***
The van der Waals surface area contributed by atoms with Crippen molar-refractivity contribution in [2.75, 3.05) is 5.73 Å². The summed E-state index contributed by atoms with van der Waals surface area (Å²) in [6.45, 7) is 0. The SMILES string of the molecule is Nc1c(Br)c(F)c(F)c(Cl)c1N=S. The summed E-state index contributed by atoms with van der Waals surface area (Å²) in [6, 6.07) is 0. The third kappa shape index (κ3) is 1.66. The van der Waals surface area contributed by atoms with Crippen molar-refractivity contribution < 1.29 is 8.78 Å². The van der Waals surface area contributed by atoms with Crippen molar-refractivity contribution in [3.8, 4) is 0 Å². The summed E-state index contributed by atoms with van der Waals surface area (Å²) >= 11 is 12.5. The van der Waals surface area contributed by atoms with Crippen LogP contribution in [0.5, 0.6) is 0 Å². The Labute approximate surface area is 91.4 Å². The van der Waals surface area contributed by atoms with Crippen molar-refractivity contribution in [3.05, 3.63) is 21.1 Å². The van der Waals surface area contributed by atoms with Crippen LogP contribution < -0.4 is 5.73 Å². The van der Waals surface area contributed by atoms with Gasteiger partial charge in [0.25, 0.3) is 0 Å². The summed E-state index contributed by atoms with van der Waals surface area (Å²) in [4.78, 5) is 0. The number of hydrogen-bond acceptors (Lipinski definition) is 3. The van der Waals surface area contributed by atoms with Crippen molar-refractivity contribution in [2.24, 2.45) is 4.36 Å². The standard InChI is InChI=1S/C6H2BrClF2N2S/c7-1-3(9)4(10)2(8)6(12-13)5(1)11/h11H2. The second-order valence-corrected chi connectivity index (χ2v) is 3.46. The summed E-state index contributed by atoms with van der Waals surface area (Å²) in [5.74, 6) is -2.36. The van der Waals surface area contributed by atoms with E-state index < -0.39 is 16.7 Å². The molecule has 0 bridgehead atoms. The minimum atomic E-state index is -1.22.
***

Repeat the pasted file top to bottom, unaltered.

The van der Waals surface area contributed by atoms with Crippen molar-refractivity contribution in [2.75, 3.05) is 5.73 Å². The summed E-state index contributed by atoms with van der Waals surface area (Å²) in [6.45, 7) is 0. The SMILES string of the molecule is Nc1c(Br)c(F)c(F)c(Cl)c1N=S. The summed E-state index contributed by atoms with van der Waals surface area (Å²) in [6, 6.07) is 0. The third kappa shape index (κ3) is 1.66. The van der Waals surface area contributed by atoms with Crippen molar-refractivity contribution < 1.29 is 8.78 Å². The van der Waals surface area contributed by atoms with Crippen molar-refractivity contribution in [3.8, 4) is 0 Å². The summed E-state index contributed by atoms with van der Waals surface area (Å²) >= 11 is 12.5. The van der Waals surface area contributed by atoms with Crippen LogP contribution in [0.5, 0.6) is 0 Å². The Labute approximate surface area is 91.4 Å². The van der Waals surface area contributed by atoms with Crippen molar-refractivity contribution in [3.05, 3.63) is 21.1 Å². The van der Waals surface area contributed by atoms with Crippen LogP contribution < -0.4 is 5.73 Å². The van der Waals surface area contributed by atoms with Gasteiger partial charge in [0.25, 0.3) is 0 Å². The summed E-state index contributed by atoms with van der Waals surface area (Å²) in [4.78, 5) is 0. The number of hydrogen-bond acceptors (Lipinski definition) is 3. The van der Waals surface area contributed by atoms with Crippen molar-refractivity contribution in [2.24, 2.45) is 4.36 Å². The standard InChI is InChI=1S/C6H2BrClF2N2S/c7-1-3(9)4(10)2(8)6(12-13)5(1)11/h11H2. The second-order valence-corrected chi connectivity index (χ2v) is 3.46. The summed E-state index contributed by atoms with van der Waals surface area (Å²) in [5.74, 6) is -2.36. The van der Waals surface area contributed by atoms with E-state index < -0.39 is 16.7 Å². The molecule has 0 bridgehead atoms. The minimum atomic E-state index is -1.22.